Oct 06, 2022

By Steve Kee

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Some climate researchers are saying post-tropical storm Fiona may have been historic, but it’s also a sign of what’s coming.

Federal summaries of international climate science have noted since 2019 that the intensity of tropical storms that form in the southern Atlantic and head north to the Canadian coast are likely to increase as waters warm.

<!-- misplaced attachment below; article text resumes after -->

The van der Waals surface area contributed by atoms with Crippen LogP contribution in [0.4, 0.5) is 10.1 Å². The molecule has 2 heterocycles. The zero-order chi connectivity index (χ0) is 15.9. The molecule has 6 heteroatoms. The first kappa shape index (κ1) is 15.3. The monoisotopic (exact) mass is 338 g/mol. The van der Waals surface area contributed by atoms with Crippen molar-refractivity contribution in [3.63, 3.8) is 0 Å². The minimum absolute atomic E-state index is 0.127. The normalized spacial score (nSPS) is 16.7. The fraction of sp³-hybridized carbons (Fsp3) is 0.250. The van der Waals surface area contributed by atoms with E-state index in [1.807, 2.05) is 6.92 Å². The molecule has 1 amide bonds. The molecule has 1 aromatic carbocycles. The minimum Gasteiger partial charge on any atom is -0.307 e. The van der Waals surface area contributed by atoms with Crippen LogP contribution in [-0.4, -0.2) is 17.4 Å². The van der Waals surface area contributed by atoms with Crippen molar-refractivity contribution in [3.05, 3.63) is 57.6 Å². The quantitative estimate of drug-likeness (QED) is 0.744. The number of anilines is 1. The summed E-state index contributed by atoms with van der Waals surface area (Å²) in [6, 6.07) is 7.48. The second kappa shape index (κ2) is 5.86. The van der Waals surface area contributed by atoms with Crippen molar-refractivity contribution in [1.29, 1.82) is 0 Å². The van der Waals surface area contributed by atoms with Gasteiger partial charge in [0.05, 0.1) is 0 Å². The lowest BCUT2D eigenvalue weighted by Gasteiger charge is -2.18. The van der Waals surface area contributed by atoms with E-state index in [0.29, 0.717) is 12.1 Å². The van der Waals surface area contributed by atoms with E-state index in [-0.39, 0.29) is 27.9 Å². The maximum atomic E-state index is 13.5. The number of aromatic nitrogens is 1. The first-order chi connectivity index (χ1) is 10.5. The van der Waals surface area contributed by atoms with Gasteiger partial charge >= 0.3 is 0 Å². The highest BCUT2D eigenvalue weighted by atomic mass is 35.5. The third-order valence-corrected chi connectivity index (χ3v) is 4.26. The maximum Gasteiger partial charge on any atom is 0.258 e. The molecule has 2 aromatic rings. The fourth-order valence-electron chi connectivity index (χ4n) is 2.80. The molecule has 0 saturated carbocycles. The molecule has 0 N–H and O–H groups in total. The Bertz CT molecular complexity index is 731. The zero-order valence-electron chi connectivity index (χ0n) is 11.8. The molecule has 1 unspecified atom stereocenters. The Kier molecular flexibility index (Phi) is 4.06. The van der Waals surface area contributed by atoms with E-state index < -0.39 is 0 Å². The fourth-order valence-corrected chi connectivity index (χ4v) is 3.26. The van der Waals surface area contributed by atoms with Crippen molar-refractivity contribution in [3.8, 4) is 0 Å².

Anya Waite, a professor of oceanography at Dalhousie University,says the “sobering” reality is the warmer water shoots heat and moisture into storms like Fiona, helping them last longer and travel over a wider area.

While utility spokespeople referred to Fiona as “historic” in their news releases, Waite says storms of this magnitude aren’t going away.

She says their ability to endure is partly because of the surface water being warmer off the Atlantic coast.

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